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Breeding Aquarium Snails

Last Updated July 30, 2021
Breeding Aquarium Snails

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To most aquarists, purposely breeding snails sounds a bit silly. After all, they are considered an annoying pest by most of us! However, there are some aquarium inhabitants that have snails on their menu. Buying new snails every time is not much of an option, so setting up a snail breeding tank might be a good idea here.

Keep reading for everything you need to know about breeding aquarium snails and setting up a snail breeding tank.

Note: If you came here looking for a way to get rid of pest snails, be sure to have a look at this article instead.

Why breed aquarium snails?

Freshwater and brackish puffer fish are a joy to keep, and their natural diet actually consists mostly of snails. While there are many other great food sources for a puffer, they are naturally molluscivores and hard snail shells are a good way to keep their constantly growing teeth short. Another popular aquarium inhabitant that feeds on snails is actually a snail itself; assassin snails are often used to control a snail plague.

As many beginning (dwarf) puffer or assassin snail keepers will soon realize, though, snails are a bit harder to come by than you’d expect, especially when a constant supply of new snails is necessary. While local pet stores and other aquarists can sometimes help you out, breeding your own snails is probably the best guarantee. Luckily snail breeding is an easy (and even fun!) project that doesn’t take up much space or money at all.

You’ll need:

  • Container: An aquarium, fish bowl, small foodsafe tub, etc.
  • Snails: Pond snails, bladder snails (can be bought online) ramshorn snails*. You only need a few!
  • Aquarium water
  • Live plants: Java moss is a great fast grower
  • Heater (optional)
  • Sponge filter (optional)

*Some puffer species can break their teeth on Malaysian trumpet snails so these are unfortunately not suitable as puffer food.

How to breed aquarium snails

If you’re not using a heater, place your container in a warm spot and add a lid or foil with plenty of air holes. Set up your sponge filter if you’re using one (which I would recommend, as they help keep things clean without trapping any snails). Then, just fill the container with aquarium water, live plants  and snails and you’re done.

To keep your snails well-fed, add a piece of blanched lettuce, zucchini or cucumber or an algae tablet a few times a week. Be sure to remove the food after a few hours, though, because your container may start to smell a bit if you leave it for too long and bad water quality may kill your snails. Even is food is removed timely, frequent partial water changes are necessary because snails have quite a heavy bioload and the water will get dirty quickly. At least once a week is definitely a good idea.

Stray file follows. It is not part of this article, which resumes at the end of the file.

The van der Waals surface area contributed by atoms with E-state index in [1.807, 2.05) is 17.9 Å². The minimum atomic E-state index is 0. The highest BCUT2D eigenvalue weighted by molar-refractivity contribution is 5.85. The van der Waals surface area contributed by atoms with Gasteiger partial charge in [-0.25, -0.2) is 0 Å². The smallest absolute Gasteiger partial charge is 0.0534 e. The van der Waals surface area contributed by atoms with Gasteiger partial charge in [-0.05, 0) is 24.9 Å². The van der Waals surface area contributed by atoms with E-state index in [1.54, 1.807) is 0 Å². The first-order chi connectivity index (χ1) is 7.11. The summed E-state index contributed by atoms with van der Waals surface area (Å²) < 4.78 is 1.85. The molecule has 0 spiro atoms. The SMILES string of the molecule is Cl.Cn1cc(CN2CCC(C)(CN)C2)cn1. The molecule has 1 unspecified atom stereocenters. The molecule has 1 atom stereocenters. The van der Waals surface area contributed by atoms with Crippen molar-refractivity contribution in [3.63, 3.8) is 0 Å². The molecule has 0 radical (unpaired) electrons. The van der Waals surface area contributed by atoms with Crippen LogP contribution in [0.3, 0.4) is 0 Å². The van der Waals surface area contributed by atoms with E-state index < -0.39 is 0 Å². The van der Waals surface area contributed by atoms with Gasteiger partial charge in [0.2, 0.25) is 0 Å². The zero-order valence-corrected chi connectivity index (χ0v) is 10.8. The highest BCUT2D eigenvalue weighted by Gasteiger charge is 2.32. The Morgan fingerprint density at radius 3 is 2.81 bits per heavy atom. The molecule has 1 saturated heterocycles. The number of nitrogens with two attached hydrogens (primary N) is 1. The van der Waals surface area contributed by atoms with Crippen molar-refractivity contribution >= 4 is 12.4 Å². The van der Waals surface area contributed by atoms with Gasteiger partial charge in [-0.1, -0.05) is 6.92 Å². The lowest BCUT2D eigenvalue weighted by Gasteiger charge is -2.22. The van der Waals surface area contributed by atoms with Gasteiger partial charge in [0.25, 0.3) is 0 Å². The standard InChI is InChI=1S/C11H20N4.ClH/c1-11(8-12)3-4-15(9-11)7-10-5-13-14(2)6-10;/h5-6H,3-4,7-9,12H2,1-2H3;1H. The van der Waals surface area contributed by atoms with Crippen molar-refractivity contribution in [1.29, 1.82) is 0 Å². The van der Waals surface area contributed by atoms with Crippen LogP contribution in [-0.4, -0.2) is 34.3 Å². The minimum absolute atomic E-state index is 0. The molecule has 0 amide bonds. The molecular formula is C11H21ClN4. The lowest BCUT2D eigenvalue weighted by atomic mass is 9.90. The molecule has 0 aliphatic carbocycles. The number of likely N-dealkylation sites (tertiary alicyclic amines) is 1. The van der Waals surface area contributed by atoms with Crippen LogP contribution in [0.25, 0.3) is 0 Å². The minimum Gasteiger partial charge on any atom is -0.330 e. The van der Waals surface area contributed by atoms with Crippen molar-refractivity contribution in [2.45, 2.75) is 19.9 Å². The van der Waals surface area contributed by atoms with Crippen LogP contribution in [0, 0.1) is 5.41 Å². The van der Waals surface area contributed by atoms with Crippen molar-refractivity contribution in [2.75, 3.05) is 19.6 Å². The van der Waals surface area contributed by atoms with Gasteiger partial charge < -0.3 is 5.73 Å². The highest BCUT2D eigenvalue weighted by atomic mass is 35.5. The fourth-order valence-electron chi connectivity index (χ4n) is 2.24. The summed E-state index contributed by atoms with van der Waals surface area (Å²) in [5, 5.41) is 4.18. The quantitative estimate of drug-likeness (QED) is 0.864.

If all goes well, you will see small transparent “blobs” with tiny specks inside appear all over your container. Congratulations, these are snail eggs that should soon hatch into tiny baby snails! Once you have established a stable breeding population, you can start feeding snails to your snail-eating aquarium inhabitant(s). To easily remove a few snails, just drop a piece of food into the container, wait until the snails crawl onto it to feed and then lift the food and snails out of the water. Your snail eating fish will be grateful.

If you still have questions about breeding snails or if you have tips for breeding snails, be sure to leave a comment below. Happy fishkeeping!

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  • Reply Karli April 20, 2021 at 11:20 pm

    Any recommendations on tank size? Smallest size you’d use?? Thanks!

    • Reply Jennifer Doll April 21, 2021 at 10:33 pm

      Hi Karli!
      This mostly depends on the type of snail you plan on breeding and how much maintenance you’re willing to give your tank every week. At the very least, a 5 gallon (18.9 L) is recommended with 10 gallons (37.9 L) being even better. A good rule of thumb is to scale the tank to the size of the snail. So, something like mystery snails would need something much larger than a smaller species.
      Snails can have a surprisingly big bioload, so keep that in mind.

  • Reply Alicia February 7, 2020 at 2:52 pm

    Hi there, I have a tank set up for pond snails, they have laid eggs but the eggs are not hatching?? The tank has a filter, no heater but the water temp is around 70 degrees. I can see the clear blobs in a few spots but nothing is happening? Any advise. I am trying to breed them for my assassin snail.

    • Reply Jennifer Doll March 6, 2020 at 9:24 pm

      Hi Alicia,

      Patience! It can take over a month for your new snails to hatch. If they don’t, then something may have gone wrong with fertilization, so just keep doing what you’re doing.

      Good luck and happy snail-keeping!

    • Reply Sunny July 8, 2021 at 5:22 pm

      Did they hatch ?

  • Reply Chris November 11, 2019 at 4:22 am